In October, my second book, A Rolling Stone: Taking the Road Less Travelled, was released.
Over the past decade or so, I have been fortunate to go on a variety of expeditions. One of the most common questions is how I pay for it. It’s fair enough; I asked the same thing when I was researching the Seven Summits.
To make it easily digestible, I will put this into two categories:
- You pay for it
- Someone else pays for it
1. YOU PAY FOR IT
The first four of my Seven Summits – Aconcagua, Kilimanjaro, Elbrus and Denali – were self-funded. By that, I mean no sponsorship and no external support. I was, of course, immensely fortunate to be able to live at home with my parents but I covered all of the kit, equipment, training and expedition costs.
I worked putting up marquees, catering, gardening, interior decorating and working in warehouses and call centres.
Doing that is nothing special, the difference was how I spent it. In reality, I sacrificed my social life and redirected all my expenditure to my climbs.
The rest of the Seven Summits was a different challenge. See part II.
AROUND THE WORLD CYCLE
I had no sponsors for my cycle and nobody else funded it. I did, however, quit my job as an officer in the British Army and in the nine months before I left my life in uniform (it’s a 12-month notice period), I adapted my lifestyle, saved money and focused on the cycling goal.
In regards to cycling costs though, your expenditure comes down to the lifestyle you choose. I cycled across Europe (London-Istanbul) in 35 days for about £300 and I cycled London-China in 133 days for about £1,000. Between London and China, I spent about £15 on accommodation. One night in a hostel in Aktobe (W Kazakhstan), one night in a hut in Kostanay (E Kazakhstan) and one night in a hut on the Kazakhstan/China border. Each time was because I needed to charge my battery packs.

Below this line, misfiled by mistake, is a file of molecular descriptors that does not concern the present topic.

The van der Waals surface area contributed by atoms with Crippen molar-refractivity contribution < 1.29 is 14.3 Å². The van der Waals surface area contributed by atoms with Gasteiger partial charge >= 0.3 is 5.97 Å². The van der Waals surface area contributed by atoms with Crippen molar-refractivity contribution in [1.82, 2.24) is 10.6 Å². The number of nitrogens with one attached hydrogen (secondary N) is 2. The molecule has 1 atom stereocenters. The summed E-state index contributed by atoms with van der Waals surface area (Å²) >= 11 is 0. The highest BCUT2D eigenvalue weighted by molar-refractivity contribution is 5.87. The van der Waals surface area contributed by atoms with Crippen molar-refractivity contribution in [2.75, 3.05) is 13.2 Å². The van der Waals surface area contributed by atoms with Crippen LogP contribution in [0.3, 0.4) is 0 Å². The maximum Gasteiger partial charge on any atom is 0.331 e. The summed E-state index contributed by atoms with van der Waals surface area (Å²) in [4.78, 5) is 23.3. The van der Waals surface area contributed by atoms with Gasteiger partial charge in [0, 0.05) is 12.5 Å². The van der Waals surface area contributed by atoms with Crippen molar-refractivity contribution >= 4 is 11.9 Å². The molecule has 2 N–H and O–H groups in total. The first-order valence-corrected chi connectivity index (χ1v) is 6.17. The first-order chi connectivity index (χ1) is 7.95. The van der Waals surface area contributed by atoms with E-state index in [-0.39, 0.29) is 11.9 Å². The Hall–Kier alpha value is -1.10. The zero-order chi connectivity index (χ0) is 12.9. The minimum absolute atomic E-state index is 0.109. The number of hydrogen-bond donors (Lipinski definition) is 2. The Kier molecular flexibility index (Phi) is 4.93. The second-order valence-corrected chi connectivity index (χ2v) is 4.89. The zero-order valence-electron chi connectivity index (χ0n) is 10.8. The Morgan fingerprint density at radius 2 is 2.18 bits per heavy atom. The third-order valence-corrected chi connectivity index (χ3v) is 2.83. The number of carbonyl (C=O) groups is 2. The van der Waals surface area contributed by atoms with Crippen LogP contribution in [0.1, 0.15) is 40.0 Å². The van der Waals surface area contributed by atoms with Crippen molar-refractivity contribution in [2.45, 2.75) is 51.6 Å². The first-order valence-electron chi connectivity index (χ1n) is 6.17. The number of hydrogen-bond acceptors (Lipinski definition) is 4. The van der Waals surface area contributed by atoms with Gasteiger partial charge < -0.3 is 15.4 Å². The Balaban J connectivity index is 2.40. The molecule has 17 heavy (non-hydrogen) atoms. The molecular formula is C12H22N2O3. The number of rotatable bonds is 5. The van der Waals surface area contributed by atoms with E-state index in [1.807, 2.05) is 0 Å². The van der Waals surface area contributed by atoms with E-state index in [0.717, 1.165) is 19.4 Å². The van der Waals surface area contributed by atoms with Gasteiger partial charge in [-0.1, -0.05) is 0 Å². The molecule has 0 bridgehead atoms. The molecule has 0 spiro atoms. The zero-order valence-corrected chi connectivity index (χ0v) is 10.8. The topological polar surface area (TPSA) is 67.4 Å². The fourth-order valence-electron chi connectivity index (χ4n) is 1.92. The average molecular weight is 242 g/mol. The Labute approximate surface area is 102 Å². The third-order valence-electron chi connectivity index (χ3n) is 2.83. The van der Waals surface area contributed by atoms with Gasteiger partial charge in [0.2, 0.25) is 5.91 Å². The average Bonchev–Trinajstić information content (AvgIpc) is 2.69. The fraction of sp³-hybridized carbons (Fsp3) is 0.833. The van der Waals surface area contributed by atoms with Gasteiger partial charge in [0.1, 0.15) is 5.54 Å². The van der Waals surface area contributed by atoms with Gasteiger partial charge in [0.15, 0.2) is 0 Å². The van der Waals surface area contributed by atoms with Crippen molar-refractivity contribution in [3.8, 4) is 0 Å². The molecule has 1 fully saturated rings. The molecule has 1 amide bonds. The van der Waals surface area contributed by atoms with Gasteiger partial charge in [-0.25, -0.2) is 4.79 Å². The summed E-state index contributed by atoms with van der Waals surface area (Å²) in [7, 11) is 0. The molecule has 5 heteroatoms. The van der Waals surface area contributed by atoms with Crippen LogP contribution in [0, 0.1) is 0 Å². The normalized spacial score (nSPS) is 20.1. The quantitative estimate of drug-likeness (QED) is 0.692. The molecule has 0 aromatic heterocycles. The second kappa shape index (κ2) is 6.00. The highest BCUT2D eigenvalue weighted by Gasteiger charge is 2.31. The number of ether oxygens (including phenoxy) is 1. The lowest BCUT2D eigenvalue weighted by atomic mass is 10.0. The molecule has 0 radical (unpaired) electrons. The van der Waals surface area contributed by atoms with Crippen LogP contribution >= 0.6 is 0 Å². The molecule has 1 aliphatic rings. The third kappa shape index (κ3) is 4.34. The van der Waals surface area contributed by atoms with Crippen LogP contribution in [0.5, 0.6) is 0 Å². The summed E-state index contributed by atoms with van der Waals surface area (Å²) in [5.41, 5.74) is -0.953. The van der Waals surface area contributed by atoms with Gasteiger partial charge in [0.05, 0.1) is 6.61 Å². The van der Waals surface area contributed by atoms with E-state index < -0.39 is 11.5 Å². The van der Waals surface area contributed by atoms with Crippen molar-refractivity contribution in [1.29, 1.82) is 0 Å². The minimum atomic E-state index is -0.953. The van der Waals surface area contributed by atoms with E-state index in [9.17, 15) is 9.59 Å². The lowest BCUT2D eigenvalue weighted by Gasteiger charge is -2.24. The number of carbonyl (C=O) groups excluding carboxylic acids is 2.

I hope that gives you some sort of idea of what costs these trips entail if you want to do it that way.
2. SOMEONE ELSE PAYS FOR IT
Pandora’s Box! Here are a few options:
1. GET SPONSORSHIP
I will write something about this soon. Nobody is going to give away their hard-earned money just so you can go on a jolly; it would be foolish to think so. Sponsorship is essential sometimes but it’s a tough process.
2. JOIN THE ARMY!
Okay, the Navy, RAF, Scouts etc can do the same thing but I’m obviously biased. I signed up for a number of reasons (this is not the place for that) but a result was some extraordinary opportunities in terms of adventure while getting paid. If you genuinely believe it can benefit your soldiers then you can make it happen. Join the Army, you won’t regret it.*
3. LEARN THE SKILLS YOU’LL NEED
Some of the most interesting adventure-type folk I’ve met got into it because they learned skills that would add something to a trip e.g. filmmaking or photography. Basically, they made themselves useful and earned their place.
4. GET LUCKY
Find someone who is embarking on an expedition and needs a teammate. I have friends who, with little experience but lots of sisu, have found themselves on seriously tough expeditions and battled through. They got their foot in the door!
5. THE FINAL OPTION
Have lots of money or get given it. I have climbed with both categories: those who are seriously talented and have worked bloody hard so now want to spend it and those who have been given an unlimited budget from their parents.
* I obviously cannot guarantee future career satisfaction in the British Army; I also can’t recall meeting anyone who regrets serving their country in uniform.